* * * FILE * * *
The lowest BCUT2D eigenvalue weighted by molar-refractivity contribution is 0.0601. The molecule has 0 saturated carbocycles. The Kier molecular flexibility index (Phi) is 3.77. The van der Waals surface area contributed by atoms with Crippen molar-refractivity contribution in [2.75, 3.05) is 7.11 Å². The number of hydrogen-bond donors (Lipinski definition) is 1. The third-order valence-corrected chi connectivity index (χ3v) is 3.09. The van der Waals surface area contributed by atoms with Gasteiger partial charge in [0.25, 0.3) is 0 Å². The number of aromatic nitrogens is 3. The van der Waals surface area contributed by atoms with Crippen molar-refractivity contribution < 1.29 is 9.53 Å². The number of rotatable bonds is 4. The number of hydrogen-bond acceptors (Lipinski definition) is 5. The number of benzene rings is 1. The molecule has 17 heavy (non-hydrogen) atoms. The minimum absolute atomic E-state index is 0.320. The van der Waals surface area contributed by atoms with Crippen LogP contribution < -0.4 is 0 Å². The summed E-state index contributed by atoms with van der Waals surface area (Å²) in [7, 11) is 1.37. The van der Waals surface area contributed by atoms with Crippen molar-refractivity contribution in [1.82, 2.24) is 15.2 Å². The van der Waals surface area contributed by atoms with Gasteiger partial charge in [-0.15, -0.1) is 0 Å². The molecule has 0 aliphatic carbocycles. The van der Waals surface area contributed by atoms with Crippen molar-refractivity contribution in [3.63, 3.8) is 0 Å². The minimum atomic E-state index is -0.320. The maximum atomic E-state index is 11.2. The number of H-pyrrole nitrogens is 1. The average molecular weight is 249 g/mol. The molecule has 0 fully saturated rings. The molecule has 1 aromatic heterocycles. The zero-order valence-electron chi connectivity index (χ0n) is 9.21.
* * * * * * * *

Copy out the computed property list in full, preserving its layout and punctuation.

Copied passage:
The lowest BCUT2D eigenvalue weighted by molar-refractivity contribution is 0.0601. The molecule has 0 saturated carbocycles. The Kier molecular flexibility index (Phi) is 3.77. The van der Waals surface area contributed by atoms with Crippen molar-refractivity contribution in [2.75, 3.05) is 7.11 Å². The number of hydrogen-bond donors (Lipinski definition) is 1. The third-order valence-corrected chi connectivity index (χ3v) is 3.09. The van der Waals surface area contributed by atoms with Gasteiger partial charge in [0.25, 0.3) is 0 Å². The number of aromatic nitrogens is 3. The van der Waals surface area contributed by atoms with Crippen molar-refractivity contribution < 1.29 is 9.53 Å². The number of rotatable bonds is 4. The number of hydrogen-bond acceptors (Lipinski definition) is 5. The number of benzene rings is 1. The molecule has 17 heavy (non-hydrogen) atoms. The minimum absolute atomic E-state index is 0.320. The van der Waals surface area contributed by atoms with Crippen LogP contribution < -0.4 is 0 Å². The summed E-state index contributed by atoms with van der Waals surface area (Å²) in [7, 11) is 1.37. The van der Waals surface area contributed by atoms with Crippen molar-refractivity contribution in [1.82, 2.24) is 15.2 Å². The van der Waals surface area contributed by atoms with Gasteiger partial charge in [-0.15, -0.1) is 0 Å². The molecule has 0 aliphatic carbocycles. The van der Waals surface area contributed by atoms with Crippen molar-refractivity contribution in [3.63, 3.8) is 0 Å². The minimum atomic E-state index is -0.320. The maximum atomic E-state index is 11.2. The number of H-pyrrole nitrogens is 1. The average molecular weight is 249 g/mol. The molecule has 0 fully saturated rings. The molecule has 1 aromatic heterocycles. The zero-order valence-electron chi connectivity index (χ0n) is 9.21.